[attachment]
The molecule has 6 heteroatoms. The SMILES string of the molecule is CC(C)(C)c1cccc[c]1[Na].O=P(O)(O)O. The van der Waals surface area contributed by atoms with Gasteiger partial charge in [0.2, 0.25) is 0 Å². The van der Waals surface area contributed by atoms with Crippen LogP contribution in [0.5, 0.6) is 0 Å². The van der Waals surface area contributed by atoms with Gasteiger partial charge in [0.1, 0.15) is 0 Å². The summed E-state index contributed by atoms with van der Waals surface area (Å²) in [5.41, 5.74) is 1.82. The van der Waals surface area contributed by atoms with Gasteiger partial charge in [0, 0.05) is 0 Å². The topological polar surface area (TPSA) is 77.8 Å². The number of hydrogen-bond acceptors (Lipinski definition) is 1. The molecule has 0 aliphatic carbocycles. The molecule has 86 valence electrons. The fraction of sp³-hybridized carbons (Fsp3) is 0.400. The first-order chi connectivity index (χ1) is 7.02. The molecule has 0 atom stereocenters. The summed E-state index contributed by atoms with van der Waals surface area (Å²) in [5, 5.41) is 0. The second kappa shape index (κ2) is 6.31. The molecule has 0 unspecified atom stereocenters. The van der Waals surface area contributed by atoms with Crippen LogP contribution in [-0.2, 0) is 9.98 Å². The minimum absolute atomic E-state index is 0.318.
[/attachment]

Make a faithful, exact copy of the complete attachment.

The molecule has 6 heteroatoms. The SMILES string of the molecule is CC(C)(C)c1cccc[c]1[Na].O=P(O)(O)O. The van der Waals surface area contributed by atoms with Gasteiger partial charge in [0.2, 0.25) is 0 Å². The van der Waals surface area contributed by atoms with Crippen LogP contribution in [0.5, 0.6) is 0 Å². The van der Waals surface area contributed by atoms with Gasteiger partial charge in [0.1, 0.15) is 0 Å². The summed E-state index contributed by atoms with van der Waals surface area (Å²) in [5.41, 5.74) is 1.82. The van der Waals surface area contributed by atoms with Gasteiger partial charge in [0, 0.05) is 0 Å². The topological polar surface area (TPSA) is 77.8 Å². The number of hydrogen-bond acceptors (Lipinski definition) is 1. The molecule has 0 aliphatic carbocycles. The molecule has 86 valence electrons. The fraction of sp³-hybridized carbons (Fsp3) is 0.400. The first-order chi connectivity index (χ1) is 7.02. The molecule has 0 atom stereocenters. The summed E-state index contributed by atoms with van der Waals surface area (Å²) in [5, 5.41) is 0. The second kappa shape index (κ2) is 6.31. The molecule has 0 unspecified atom stereocenters. The van der Waals surface area contributed by atoms with Crippen LogP contribution in [-0.2, 0) is 9.98 Å². The minimum absolute atomic E-state index is 0.318.